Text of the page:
Will any Wall Streeters go to jail for this?

Of all the potential Wall Street perps, the only defendants so far are two Bear Stearns managers, who head for trial next month. Why vengeance over the financial crisis is so elusive.

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By William D. Cohan, contributor

301 Moved Permanently

301 Moved Permanently


nginx
How has Wall Street responded to last year's collapse of Lehman Brothers?
  • Made significant changes
  • Some reform, but more needed
  • Business as usual
  • It's gotten worse

(Fortune Magazine) -- In "Candide," the philosopher Voltaire explained how the British once executed one of their own admirals who lost an important battle "pour encourager les autres" -- to encourage the others not to dare repeat such a public failure. At present, there has been nothing remotely like that level of accountability for the Wall Street executives who led their firms -- and nearly American capitalism -- into the financial abyss. Aside from losing a large percentage of their sizable fortunes, neither Jimmy Cayne of Bear Stearns nor Dick Fuld of Lehman Brothers has found himself anywhere near the stockade. In such previous scandals as Enron and WorldCom, top executives went to jail, but this situation is less clear-cut in part because Wall Street was just playing by the regulatory rules that it helped write.

Only two men, Ralph Cioffi and Matthew Tannin, who together ran two Bear Stearns hedge funds that went bust in July 2007, have been indicted on criminal charges. The liquidation of the funds, which had invested heavily in mortgage-backed securities, not only cost investors upwards of $1.6 billion but also revealed just how toxic those assets had become by the summer of 2007. Cioffi and Tannin have been charged with conspiracy and fraud, largely for presenting investors with a rosy picture of a deteriorating situation, while Cioffi was also indicted on charges of insider trading for secretly moving $2 million of his own money from one of the doomed hedge funds into another fund he managed that was doing a little better.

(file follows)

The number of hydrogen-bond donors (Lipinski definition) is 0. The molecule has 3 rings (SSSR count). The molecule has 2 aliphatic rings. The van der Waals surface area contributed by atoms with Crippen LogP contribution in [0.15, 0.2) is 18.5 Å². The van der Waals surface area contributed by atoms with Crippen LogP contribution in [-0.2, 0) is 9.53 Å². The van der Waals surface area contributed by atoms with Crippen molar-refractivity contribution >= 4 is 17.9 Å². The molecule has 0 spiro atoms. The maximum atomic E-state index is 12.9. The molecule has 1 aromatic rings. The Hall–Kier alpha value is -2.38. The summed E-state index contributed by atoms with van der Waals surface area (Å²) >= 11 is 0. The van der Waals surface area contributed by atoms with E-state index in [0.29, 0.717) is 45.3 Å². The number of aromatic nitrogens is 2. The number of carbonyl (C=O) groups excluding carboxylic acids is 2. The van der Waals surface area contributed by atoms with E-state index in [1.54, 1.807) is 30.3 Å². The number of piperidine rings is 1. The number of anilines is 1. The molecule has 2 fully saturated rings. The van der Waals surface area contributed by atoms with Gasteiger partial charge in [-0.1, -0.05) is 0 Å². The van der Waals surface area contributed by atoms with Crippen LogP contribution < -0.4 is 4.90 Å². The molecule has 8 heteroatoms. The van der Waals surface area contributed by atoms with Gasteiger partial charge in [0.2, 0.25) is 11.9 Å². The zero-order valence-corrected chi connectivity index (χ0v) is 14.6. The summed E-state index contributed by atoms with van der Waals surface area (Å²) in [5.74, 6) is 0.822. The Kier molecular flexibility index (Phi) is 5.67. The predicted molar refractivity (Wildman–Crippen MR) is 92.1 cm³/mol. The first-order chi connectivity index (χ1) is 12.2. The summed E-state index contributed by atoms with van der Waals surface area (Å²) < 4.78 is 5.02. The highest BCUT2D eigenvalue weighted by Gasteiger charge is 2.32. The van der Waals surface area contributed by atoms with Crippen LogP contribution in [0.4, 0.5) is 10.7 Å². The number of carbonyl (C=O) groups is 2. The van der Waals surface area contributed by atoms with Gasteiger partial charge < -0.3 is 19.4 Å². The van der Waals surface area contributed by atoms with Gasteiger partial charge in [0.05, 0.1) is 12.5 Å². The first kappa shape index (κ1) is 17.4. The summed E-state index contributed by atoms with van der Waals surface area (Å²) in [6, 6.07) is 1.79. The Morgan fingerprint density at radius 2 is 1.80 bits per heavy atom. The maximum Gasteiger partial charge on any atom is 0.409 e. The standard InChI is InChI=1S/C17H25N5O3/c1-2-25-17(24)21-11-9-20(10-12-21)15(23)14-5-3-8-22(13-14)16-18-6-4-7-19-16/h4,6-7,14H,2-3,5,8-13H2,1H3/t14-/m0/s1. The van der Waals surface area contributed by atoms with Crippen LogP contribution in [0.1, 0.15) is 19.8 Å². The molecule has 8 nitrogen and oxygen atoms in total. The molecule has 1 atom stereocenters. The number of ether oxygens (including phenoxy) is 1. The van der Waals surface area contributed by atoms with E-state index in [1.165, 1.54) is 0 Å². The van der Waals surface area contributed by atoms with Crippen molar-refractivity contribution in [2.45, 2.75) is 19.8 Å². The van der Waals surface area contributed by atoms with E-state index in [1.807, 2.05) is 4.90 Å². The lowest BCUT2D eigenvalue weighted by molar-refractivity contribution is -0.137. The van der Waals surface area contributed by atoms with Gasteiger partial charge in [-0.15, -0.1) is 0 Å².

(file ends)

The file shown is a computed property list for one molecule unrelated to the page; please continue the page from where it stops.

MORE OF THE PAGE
The defendants and their attorneys have a different view of what happened, which can be summed up simply as a case of poor judgment in a highly uncertain and volatile market, rather than as an example of criminal behavior. Like many people in the spring of 2007, their argument goes, Cioffi and Tannin saw the cracks in the market for mortgage-backed securities as a buying opportunity rather than the tip of the iceberg they were about to hit. They guessed wrong. Both deny any wrongdoing.

What passes for the truth may be revealed when their trial gets underway Oct. 12 in a federal courthouse in Brooklyn, unless they reach a settlement with the government before then -- a course of action that so far their attorneys have steadfastly resisted. The jury of their peers that will be assembled in downtown Brooklyn will provide an interesting litmus test for the public's appetite to assign blame for the financial crisis. The case has also been seen as a possible template for any further prosecutions.

But will there be any? Another prime hunting ground for prosecutors is Lehman Brothers. For much of the past year, three federal grand juries -- in Manhattan, Brooklyn, and Newark -- have reportedly been investigating possible criminal activity among a group of top Lehman executives related to the firm's efforts to raise capital in the months leading up to its collapse. The U.S. attorneys involved in these probes aren't talking, but speculation focuses on former Lehman executives Fuld and the firm's last two CFOs, Erin Callan and Ian Lowitt, since they were the ones who had to stoke public confidence in an embattled firm. Now, of course, they are not talking. Fuld is at hedge fund Matrix Advisers, supposedly trying to drum up business for the firm. Callan, who took a job in July 2008 as a banker covering hedge funds at Credit Suisse (CS), is on leave from the firm. Lowitt has a new job as chief operating officer of Barclays Wealth, Americas.

At the beginning of the year, various combinations of federal and state prosecutors were reported to be looking for potential defendants in such disasters as AIG (AIG, Fortune 500), Fannie Mae (FNM, Fortune 500), Merrill Lynch, and Washington Mutual. But so far, no new perps have been walked. If the criminal probes sputter out, which they often do without any public notice, victims may be able to find whatever consolation is available to them only in civil courts, where many lawsuits are pending against, among others, AIG, Bank of America (BAC, Fortune 500), and Wachovia. Still and all, not much has been accomplished -- yet -- from a judicial perspective to encourage Wall Streeters not to engage in a repeat of this kind of behavior.  To top of page

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